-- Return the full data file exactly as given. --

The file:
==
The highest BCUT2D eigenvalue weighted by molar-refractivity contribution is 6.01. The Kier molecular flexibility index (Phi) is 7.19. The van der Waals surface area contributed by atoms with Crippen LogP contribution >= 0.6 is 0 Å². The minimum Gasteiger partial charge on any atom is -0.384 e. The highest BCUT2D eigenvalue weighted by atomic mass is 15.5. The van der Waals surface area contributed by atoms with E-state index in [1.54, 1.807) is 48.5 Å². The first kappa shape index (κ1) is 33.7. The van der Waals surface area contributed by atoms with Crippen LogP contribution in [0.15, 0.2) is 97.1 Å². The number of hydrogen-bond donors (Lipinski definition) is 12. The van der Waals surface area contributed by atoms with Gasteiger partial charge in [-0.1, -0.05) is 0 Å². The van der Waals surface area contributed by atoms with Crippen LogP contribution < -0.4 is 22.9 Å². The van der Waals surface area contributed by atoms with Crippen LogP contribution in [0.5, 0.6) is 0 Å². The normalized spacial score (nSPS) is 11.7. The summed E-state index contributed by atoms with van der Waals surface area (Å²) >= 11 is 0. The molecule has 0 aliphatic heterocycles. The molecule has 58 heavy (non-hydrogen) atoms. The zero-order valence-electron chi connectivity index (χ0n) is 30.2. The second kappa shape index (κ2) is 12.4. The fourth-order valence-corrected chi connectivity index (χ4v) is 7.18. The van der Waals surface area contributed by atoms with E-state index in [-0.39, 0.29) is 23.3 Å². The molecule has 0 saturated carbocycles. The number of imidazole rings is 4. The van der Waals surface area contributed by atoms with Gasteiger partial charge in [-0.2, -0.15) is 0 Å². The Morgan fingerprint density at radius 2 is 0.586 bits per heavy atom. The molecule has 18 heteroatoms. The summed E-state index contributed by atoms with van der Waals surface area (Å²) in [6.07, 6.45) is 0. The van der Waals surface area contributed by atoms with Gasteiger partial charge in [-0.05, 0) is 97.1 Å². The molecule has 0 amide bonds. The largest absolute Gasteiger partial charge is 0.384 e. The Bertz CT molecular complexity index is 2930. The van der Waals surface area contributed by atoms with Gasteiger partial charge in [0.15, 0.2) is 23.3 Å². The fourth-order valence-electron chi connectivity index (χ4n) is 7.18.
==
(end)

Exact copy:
The highest BCUT2D eigenvalue weighted by molar-refractivity contribution is 6.01. The Kier molecular flexibility index (Phi) is 7.19. The van der Waals surface area contributed by atoms with Crippen LogP contribution >= 0.6 is 0 Å². The minimum Gasteiger partial charge on any atom is -0.384 e. The highest BCUT2D eigenvalue weighted by atomic mass is 15.5. The van der Waals surface area contributed by atoms with E-state index in [1.54, 1.807) is 48.5 Å². The first kappa shape index (κ1) is 33.7. The van der Waals surface area contributed by atoms with Crippen LogP contribution in [0.15, 0.2) is 97.1 Å². The number of hydrogen-bond donors (Lipinski definition) is 12. The van der Waals surface area contributed by atoms with Gasteiger partial charge in [-0.1, -0.05) is 0 Å². The van der Waals surface area contributed by atoms with Crippen LogP contribution < -0.4 is 22.9 Å². The van der Waals surface area contributed by atoms with Crippen LogP contribution in [0.5, 0.6) is 0 Å². The normalized spacial score (nSPS) is 11.7. The summed E-state index contributed by atoms with van der Waals surface area (Å²) >= 11 is 0. The molecule has 0 aliphatic heterocycles. The molecule has 58 heavy (non-hydrogen) atoms. The zero-order valence-electron chi connectivity index (χ0n) is 30.2. The second kappa shape index (κ2) is 12.4. The fourth-order valence-corrected chi connectivity index (χ4v) is 7.18. The van der Waals surface area contributed by atoms with E-state index in [-0.39, 0.29) is 23.3 Å². The molecule has 0 saturated carbocycles. The number of imidazole rings is 4. The van der Waals surface area contributed by atoms with Gasteiger partial charge in [-0.2, -0.15) is 0 Å². The Morgan fingerprint density at radius 2 is 0.586 bits per heavy atom. The molecule has 18 heteroatoms. The summed E-state index contributed by atoms with van der Waals surface area (Å²) in [6.07, 6.45) is 0. The van der Waals surface area contributed by atoms with Gasteiger partial charge in [-0.05, 0) is 97.1 Å². The molecule has 0 amide bonds. The largest absolute Gasteiger partial charge is 0.384 e. The Bertz CT molecular complexity index is 2930. The van der Waals surface area contributed by atoms with Gasteiger partial charge in [0.15, 0.2) is 23.3 Å². The fourth-order valence-electron chi connectivity index (χ4n) is 7.18.